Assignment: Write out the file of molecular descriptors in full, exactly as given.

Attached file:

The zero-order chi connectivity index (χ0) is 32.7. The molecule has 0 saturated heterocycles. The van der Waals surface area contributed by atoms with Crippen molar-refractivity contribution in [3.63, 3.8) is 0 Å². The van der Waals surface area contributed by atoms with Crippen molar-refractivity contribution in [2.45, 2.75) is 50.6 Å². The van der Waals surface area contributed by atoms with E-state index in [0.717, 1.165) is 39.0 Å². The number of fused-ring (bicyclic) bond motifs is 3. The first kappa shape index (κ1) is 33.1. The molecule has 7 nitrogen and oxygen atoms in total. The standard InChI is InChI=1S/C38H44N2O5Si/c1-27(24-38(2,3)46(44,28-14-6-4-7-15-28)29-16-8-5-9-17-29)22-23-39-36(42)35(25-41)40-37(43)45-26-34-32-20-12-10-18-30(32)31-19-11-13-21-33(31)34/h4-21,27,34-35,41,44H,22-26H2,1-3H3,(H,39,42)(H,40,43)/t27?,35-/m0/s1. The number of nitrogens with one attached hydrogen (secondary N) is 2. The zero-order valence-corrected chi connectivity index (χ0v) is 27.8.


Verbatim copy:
The zero-order chi connectivity index (χ0) is 32.7. The molecule has 0 saturated heterocycles. The van der Waals surface area contributed by atoms with Crippen molar-refractivity contribution in [3.63, 3.8) is 0 Å². The van der Waals surface area contributed by atoms with Crippen molar-refractivity contribution in [2.45, 2.75) is 50.6 Å². The van der Waals surface area contributed by atoms with E-state index in [0.717, 1.165) is 39.0 Å². The number of fused-ring (bicyclic) bond motifs is 3. The first kappa shape index (κ1) is 33.1. The molecule has 7 nitrogen and oxygen atoms in total. The standard InChI is InChI=1S/C38H44N2O5Si/c1-27(24-38(2,3)46(44,28-14-6-4-7-15-28)29-16-8-5-9-17-29)22-23-39-36(42)35(25-41)40-37(43)45-26-34-32-20-12-10-18-30(32)31-19-11-13-21-33(31)34/h4-21,27,34-35,41,44H,22-26H2,1-3H3,(H,39,42)(H,40,43)/t27?,35-/m0/s1. The number of nitrogens with one attached hydrogen (secondary N) is 2. The zero-order valence-corrected chi connectivity index (χ0v) is 27.8.